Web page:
Wunderman Thompson USA
Wed, 01 Feb 2023 11:26:47 GMT
Paul Greco is executive director of music and audio production at global ad agency Wunderman Thompson North America. He was appointed in 2011 to lead the agency’s (formerly J. Walter Thompson) music department and collaborate on music branding ideas across all media. Today his work continues to be recognised across the industry.
Paul’s musical direction has made a major impact on many major brands throughout his career and many of Wunderman Thompson’s most prestigious brands.
He is a board member of The Association of Music Producers (AMP) and was chosen as Chair for the 2015 AMP Awards.
Paul> The first thing I want to know from my creative directors is “What do they want to feel?” The emotional takeaway is the biggest clue for me to deliver what they want back. Are we creating a track from scratch or are we looking for an existing track, and if it’s an existing track what is the benefit of that for this project? Also, what is the budget?
Paul> Working solo is counterproductive, in my opinion. Advertising is a team sport. You need to take in the thoughts and opinions of the team and use those to help deliver the best music solution, but I’ll do that while taking the lead on music production because I’m the expert in that space.
One of the best experiences I’ve had was working with our agency creative team and our composers for the Rolex '#perpetual' campaign several years ago. It was some of the best music I ever produced and I was honoured to be able to record it with the Royal Philharmonic Orchestra at Abbey Road Studios in London.
Paul> 1) Helping to bring a creative idea to life with the aid of music and 2) when I’m able to be in a studio recording music with composers and live musicians. There is nothing more gratifying for me.
Paul> More and more I see brands wanting to use music’s ability to connect with their audiences. More thought is going into sonic branding, resurrecting jingles from years past, music experiences, etc. And how will we use music in the metaverse? That will be the next frontier. Brands are also coming back to radio and expanding into podcasts. Music and audio are in a growth stage.
Paul> There are so many, but top tier would be The Beatles and George Martin for their timeless song writing and fearlessness in the studio, along with Stevie Wonder and Pete Townsend of The Who - for really the same reasons.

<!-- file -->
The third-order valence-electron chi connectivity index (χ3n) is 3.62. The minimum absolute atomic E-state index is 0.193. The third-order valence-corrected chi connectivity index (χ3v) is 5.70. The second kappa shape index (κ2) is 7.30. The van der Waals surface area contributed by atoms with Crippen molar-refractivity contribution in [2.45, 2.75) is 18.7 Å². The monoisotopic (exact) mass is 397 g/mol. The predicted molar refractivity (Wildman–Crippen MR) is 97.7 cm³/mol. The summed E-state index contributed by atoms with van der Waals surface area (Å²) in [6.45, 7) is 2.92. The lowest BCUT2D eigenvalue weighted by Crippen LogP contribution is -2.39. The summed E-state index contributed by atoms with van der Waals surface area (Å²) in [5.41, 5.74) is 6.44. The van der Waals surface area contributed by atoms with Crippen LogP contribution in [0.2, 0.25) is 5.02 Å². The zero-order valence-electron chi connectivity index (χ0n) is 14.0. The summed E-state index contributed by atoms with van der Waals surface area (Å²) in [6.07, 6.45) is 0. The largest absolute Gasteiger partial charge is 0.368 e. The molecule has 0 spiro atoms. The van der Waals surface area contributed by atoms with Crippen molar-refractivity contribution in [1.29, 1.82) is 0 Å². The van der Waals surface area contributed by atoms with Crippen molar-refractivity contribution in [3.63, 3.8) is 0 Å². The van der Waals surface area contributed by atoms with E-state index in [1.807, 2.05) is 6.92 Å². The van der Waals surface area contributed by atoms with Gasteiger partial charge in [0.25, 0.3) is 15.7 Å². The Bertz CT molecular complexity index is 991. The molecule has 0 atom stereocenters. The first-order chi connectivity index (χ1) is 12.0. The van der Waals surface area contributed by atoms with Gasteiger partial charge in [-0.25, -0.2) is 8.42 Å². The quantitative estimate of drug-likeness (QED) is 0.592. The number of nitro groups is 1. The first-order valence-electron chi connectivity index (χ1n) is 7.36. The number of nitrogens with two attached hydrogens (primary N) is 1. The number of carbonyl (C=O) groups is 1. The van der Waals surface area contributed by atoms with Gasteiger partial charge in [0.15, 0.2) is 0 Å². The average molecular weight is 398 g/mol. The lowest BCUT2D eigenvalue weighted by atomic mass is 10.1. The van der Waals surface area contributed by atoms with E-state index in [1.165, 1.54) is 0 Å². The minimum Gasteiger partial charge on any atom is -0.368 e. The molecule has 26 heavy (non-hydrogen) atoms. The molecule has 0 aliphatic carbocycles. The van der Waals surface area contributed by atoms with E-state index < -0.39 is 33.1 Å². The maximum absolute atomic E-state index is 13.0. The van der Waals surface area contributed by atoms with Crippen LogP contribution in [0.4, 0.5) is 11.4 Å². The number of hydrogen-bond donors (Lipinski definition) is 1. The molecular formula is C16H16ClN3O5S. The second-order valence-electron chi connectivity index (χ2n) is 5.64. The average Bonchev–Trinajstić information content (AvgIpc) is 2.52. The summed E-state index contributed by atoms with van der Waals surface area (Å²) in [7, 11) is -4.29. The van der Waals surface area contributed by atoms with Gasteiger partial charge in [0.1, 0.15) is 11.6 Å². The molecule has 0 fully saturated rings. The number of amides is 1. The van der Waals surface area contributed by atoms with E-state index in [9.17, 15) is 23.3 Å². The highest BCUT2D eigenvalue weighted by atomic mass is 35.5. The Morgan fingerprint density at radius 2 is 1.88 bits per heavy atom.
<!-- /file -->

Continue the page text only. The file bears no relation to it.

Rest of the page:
Paul> I often refer back to my days of working in recording studios, recording music and voiceovers. So many of the things I learned then I often use when I’m working today. I’ve had the good fortune to learn some of the best audio engineers, composers, musicians, and producers in the business over my time in this industry – as well as musicians like Paul Shaffer, Will Lee, Steve Gadd, Michael Brecker and dozens more that have played on hundreds of records.
Paul> If it’s a mundane task, then I enjoy music in the background, but if it requires deep thought, sometimes just having it quiet is better so I can 'search my brain' without distraction. I think background sound and music is fine if it doesn’t distract you from the task at hand.
Paul> It’s hard to compensate for certain media once it leaves the final mix. Unless we have to final mix for a specific venue or media, we just try to make it sound as great as it can to the specs we are given.
Paul> No day is typical. My listening depends on what is driving me that day. Chances are I’ll start with my favourite, classic R&B and soul: Marvin Gaye, Stevie Wonder, and Aretha Franklin and then it will move from there to something completely different like Led Zeppelin, The Beatles, Anderson Paak, Vulfpeck, or The Struts. It really all depends on the day and my frame of mind. I also like listening to film score soundtracks, especially those by Alexandre Desplat, Thomas Newman, Bernard Herrman, and John Williams.
Paul> I have some vinyl and still have lots of CD’s and have many thousands of mp3’s, and a robust Spotify account. I do also have a good and basic sound effects library if I’m ever asked to do some last-minute sound design and mixing.
Paul> I love old movies (especially Hitchcock) and I am always amazed at the craft of creating music for films. I love the way a musical score can elevate a film’s story and characters.
Paul> I love going to different places and experiencing their music scene. Great local musicians all around and music everywhere. I stop and listen to street musicians whenever I come across them. I was impressed by some local jazz artists when I recently stayed in Montreal, and was thrilled to experience local musicians in Italy including an Italian country music band… they were very good!
Paul> I am open to more experiences than I was. When I was younger, I was less interested in bands or musical styles that I didn’t understand. Listening with an open mind has allowed me to experience more and enjoy things that I never would have given a chance in the past.